The north side of 96 Palisado Avenue, thought to be taken prior to the demolition of the western chimney (visible on the right side of the photograph), c1887. WHS collections 1922.11.1.
One question that the Windsor Historical Society receives over and over is, “Why did they re-name the Fyler House?” In particular, this comes from folks who remember the Fyler House fondly from visiting it in their youths, and from Fyler family descendants.
It wasn’t an easy decision. You can read an overview of the (re)naming process here. But for a more detailed walk through the research and discovery process, we’re re-publishing a series of articles that originally came from our newsletters during the time the researching and discovering was actually happening. We present these articles as they were written, with references to dates at the time.
The Lt. Walter Fyler House: George Washington didn’t sleep here…and neither did Walter Fyler
This article was originally published in November, 1999.
The most frequently perused book in our research library is The History and Genealogies of Ancient Windsor, by Henry Reed Stiles. This author has been revered for his extensive work and is often used as a source by others. In an 1886 letter to The Windsor Herald, he wrote about “a little low-browed five-gable home at the lower corner of that ancient green—built long years agone by Sgt. Fyler…” The house to which he refers is, of course, the beloved and rambling structure that sits on the Palisado Green and has been called the Fyler House for generations. The Society proudly purchased this historic dwelling in 1925 and continued on with the established assumptions about the original builder of the home.
Why? Not surprisingly, there are multiple reasons for holding on to cherished beliefs. First of all, it was widely accepted as fact by generations of notable people associated with local history that our homestead was indeed built by Walter Fyler. Secondly, the Windsor Historical Society was formed during the Colonial Revival era when romanticized versions of the past were particularly appealing. As time went on, a copy of Walter Fyler’s estate inventory was obtained from the State Library. It listed a home whose room layout was identical to the original gambrel-roofed portion of the house thought to have been built by Walter; and this further cemented those earlier assumptions. This year , however, has brought new knowledge as well as a new acceptance of questioning those cherished beliefs.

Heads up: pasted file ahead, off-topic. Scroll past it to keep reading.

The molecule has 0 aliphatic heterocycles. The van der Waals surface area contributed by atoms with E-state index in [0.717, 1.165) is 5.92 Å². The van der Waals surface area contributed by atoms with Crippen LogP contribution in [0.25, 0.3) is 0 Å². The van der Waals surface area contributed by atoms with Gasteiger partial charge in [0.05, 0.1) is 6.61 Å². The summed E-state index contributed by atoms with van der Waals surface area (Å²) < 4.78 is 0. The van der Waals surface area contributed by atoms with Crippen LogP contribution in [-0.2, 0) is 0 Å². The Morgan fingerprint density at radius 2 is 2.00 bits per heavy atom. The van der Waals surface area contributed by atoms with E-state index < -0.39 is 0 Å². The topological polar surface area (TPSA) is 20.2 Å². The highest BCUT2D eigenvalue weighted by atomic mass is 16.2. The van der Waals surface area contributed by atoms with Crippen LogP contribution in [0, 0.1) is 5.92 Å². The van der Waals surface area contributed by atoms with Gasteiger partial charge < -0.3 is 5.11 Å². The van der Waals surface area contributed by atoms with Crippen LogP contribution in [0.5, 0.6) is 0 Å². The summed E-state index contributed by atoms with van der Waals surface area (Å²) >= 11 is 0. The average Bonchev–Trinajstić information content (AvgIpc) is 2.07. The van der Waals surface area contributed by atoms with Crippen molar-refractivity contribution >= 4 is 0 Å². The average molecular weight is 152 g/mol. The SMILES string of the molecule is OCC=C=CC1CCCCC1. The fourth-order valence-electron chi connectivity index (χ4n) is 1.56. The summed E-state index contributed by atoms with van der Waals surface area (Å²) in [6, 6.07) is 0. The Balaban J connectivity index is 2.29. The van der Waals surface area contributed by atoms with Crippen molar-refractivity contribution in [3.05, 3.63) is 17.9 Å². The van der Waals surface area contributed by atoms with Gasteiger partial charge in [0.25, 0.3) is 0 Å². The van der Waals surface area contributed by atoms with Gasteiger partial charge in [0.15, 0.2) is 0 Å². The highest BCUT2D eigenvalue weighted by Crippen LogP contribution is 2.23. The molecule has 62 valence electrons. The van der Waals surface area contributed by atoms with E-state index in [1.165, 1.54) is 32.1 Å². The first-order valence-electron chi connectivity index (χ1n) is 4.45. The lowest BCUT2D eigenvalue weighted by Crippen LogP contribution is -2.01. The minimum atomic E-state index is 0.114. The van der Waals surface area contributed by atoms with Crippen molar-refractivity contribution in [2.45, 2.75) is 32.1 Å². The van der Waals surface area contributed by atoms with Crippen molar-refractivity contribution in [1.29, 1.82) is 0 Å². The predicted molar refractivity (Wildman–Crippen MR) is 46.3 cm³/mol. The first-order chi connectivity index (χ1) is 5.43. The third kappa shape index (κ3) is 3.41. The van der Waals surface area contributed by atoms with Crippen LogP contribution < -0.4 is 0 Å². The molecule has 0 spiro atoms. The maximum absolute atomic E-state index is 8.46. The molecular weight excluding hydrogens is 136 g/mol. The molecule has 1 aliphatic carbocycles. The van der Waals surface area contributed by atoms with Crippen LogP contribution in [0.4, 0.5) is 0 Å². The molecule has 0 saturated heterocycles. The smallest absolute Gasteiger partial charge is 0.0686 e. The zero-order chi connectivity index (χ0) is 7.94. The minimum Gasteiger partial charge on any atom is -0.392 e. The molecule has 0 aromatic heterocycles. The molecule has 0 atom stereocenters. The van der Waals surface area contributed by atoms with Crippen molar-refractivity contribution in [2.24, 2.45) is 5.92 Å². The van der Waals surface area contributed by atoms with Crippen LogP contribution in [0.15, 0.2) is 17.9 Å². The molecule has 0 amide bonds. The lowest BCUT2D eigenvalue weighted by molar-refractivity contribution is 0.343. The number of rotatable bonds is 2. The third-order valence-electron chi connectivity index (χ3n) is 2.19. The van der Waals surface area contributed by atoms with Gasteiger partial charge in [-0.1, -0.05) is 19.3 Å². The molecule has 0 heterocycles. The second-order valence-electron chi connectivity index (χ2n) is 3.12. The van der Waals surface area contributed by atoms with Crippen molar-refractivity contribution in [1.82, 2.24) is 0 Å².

Last January  we hired two separate architectural historians to look at the homestead. Our Collections Committee was particularly concerned about the old windows and the condition of the house, which is in itself a truly special Windsor artifact. In addition to advising us on needed repairs, a study of the structure would provide an opportunity to officially date the house and help with our interpretation of it. It is important to note that the house’s 1640 date has not gone unchallenged in the Society’s history. A book in our own collection, Connecticut River Valley Doorways: An Eighteenth Century Flowering by Amelia Miller (1983) reports that research done earlier by William L. Warren dates the dwelling to the mid-1700s. In the two separate and unaffiliated surveys done this year, we have learned that the house does indeed date to the mid-1700s and not 1640 as previously assumed!
As already noted, we are facing new visions and challenges for the millennium, and the reinterpretation of our prized homestead is one of them. The Fyler family descendants come to mind immediately. Although we now know that the house was not lived in by members of their family, we are mindful that the property it sits on is still very much a part of the land that was granted to Walter Fyler and lived upon by several generations of his offspring. The question of “what will we call the house?” will be answered after the completion of the very detailed land record and genealogical research being conducted by volunteer Bev Garvan.